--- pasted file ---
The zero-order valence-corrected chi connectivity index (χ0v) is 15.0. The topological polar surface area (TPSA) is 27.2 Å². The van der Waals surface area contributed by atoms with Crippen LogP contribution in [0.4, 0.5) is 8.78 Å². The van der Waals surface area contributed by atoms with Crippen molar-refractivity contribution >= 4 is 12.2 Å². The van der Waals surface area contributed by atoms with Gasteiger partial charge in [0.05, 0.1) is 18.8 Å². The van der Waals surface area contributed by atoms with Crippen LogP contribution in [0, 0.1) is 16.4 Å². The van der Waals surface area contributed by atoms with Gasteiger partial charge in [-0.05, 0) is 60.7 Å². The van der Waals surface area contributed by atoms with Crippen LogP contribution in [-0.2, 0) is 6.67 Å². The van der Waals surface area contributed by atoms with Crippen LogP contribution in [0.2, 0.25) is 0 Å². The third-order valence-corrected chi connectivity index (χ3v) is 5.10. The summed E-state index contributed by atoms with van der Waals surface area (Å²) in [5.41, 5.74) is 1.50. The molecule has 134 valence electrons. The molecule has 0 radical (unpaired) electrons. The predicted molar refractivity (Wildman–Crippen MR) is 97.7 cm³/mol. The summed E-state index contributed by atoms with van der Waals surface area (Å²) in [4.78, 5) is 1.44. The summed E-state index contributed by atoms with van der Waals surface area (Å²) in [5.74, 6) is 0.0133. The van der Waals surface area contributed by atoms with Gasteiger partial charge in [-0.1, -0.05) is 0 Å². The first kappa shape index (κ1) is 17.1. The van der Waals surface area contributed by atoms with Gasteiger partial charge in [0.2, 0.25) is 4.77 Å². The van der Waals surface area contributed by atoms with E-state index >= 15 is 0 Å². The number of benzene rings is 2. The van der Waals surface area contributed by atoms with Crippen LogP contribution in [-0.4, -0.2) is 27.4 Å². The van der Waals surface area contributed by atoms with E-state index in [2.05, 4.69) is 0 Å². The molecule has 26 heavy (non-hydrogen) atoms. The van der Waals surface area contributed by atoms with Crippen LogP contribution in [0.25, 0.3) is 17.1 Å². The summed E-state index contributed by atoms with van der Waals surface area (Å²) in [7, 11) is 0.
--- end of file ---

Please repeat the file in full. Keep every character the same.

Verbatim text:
The zero-order valence-corrected chi connectivity index (χ0v) is 15.0. The topological polar surface area (TPSA) is 27.2 Å². The van der Waals surface area contributed by atoms with Crippen LogP contribution in [0.4, 0.5) is 8.78 Å². The van der Waals surface area contributed by atoms with Crippen molar-refractivity contribution >= 4 is 12.2 Å². The van der Waals surface area contributed by atoms with Gasteiger partial charge in [0.05, 0.1) is 18.8 Å². The van der Waals surface area contributed by atoms with Crippen LogP contribution in [0, 0.1) is 16.4 Å². The van der Waals surface area contributed by atoms with Gasteiger partial charge in [-0.05, 0) is 60.7 Å². The van der Waals surface area contributed by atoms with Crippen LogP contribution in [-0.2, 0) is 6.67 Å². The van der Waals surface area contributed by atoms with Crippen LogP contribution in [0.2, 0.25) is 0 Å². The third-order valence-corrected chi connectivity index (χ3v) is 5.10. The summed E-state index contributed by atoms with van der Waals surface area (Å²) in [5.41, 5.74) is 1.50. The molecule has 134 valence electrons. The molecule has 0 radical (unpaired) electrons. The predicted molar refractivity (Wildman–Crippen MR) is 97.7 cm³/mol. The summed E-state index contributed by atoms with van der Waals surface area (Å²) in [4.78, 5) is 1.44. The summed E-state index contributed by atoms with van der Waals surface area (Å²) in [5.74, 6) is 0.0133. The van der Waals surface area contributed by atoms with Gasteiger partial charge in [-0.1, -0.05) is 0 Å². The first kappa shape index (κ1) is 17.1. The van der Waals surface area contributed by atoms with Gasteiger partial charge in [0.2, 0.25) is 4.77 Å². The van der Waals surface area contributed by atoms with E-state index >= 15 is 0 Å². The number of benzene rings is 2. The van der Waals surface area contributed by atoms with Crippen LogP contribution in [-0.4, -0.2) is 27.4 Å². The van der Waals surface area contributed by atoms with E-state index in [2.05, 4.69) is 0 Å². The molecule has 26 heavy (non-hydrogen) atoms. The van der Waals surface area contributed by atoms with Crippen LogP contribution in [0.25, 0.3) is 17.1 Å². The summed E-state index contributed by atoms with van der Waals surface area (Å²) in [7, 11) is 0.